Pharmaceutical companies are often seen as villains for making life-saving drugs so expensive the poor can't afford them. But what if a new CEO was making drugs more affordable and sharing secrets that would lower profits but result in more cures?
Andrew Witty is the new chief executive of GlaxoSmithKline (GSK) — the second largest drug company in the world. Witty recently outlined his plan to radically shift GSK policy to make four major changes that will help the developing world:
1. Slash drug prices to 25 percent (or lower) of their current U.S. and UK levels in the world's 50 poorest nations, and make drugs more affordable in middle-income countries like Brazil.
2. Reinvest 20 percent of drug profits made in developing countries to support health clinics and pay medical workers in those same countries.
3. Place their research on neglected diseases (with the exception of HIV) into a patent pool to share with other scientists to dramatically speed up medical breakthroughs.
4. Invite researchers from other governments, companies, and NGOs to participate in their research on tropical diseases at their institute at Tres Cantos in Spain.
So why would GSK do this? Witty told the Guardian he was so tired of hearing speeches about how terrible it is that there has been no progress in tuberculosis research or treatments for other diseases that he decided to do something about it.
We work like crazy to come up with the next great medicine, knowing that it's likely to get used an awful lot in developed countries, but we could do something for developing countries. Are we working as hard on that? I want to be able to say yes we are, and that's what this is all about – trying to make sure we are even-handed in terms of our efforts to find solutions not just for developed but for developing countries.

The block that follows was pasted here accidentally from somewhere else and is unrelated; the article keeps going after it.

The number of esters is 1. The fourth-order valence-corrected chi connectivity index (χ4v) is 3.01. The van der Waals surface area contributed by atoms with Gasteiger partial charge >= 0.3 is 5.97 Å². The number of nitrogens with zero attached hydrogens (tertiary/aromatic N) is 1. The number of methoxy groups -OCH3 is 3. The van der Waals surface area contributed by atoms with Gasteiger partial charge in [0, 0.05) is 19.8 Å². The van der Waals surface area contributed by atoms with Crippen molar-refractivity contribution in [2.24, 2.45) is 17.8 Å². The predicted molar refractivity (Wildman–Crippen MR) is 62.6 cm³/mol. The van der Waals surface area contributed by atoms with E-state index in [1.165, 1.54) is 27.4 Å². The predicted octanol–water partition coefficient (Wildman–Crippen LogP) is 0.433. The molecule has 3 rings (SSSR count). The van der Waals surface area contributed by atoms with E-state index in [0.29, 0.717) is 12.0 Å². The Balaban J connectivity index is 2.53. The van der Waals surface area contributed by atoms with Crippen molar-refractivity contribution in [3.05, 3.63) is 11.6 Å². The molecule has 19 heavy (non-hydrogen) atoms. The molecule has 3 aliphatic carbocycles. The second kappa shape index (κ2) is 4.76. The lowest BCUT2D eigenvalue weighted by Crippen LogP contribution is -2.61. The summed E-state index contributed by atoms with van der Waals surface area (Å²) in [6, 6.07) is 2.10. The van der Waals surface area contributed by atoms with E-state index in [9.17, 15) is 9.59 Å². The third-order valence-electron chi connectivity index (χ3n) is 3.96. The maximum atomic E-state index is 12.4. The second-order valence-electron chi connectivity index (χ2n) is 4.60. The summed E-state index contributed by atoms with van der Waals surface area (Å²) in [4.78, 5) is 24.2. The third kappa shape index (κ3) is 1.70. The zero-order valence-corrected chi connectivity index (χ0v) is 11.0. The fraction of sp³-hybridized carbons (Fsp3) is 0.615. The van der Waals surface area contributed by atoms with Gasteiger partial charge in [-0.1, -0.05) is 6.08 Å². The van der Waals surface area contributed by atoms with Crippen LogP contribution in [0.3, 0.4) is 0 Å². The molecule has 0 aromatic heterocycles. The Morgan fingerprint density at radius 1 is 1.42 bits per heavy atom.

Lowering drug prices will help — but without adequate health care infrastructure, even cheaper drugs might not be accessible. That's what makes reinvesting profits to support clinics and pay medical workers' salaries so important, because it will increase access to these drugs.
But the most important change Witty has proposed is sharing GSK's research. By placing their research into patent pools, GSK will dramatically increase the speed of early-stage R&D activities and the likelihood of finding cures to neglected diseases.
"This is a gutsy move in a commercial world" said Mike French, World Vision's director of advocacy. "Witty has demonstrated a willingness to make saving lives a business goal along with making money."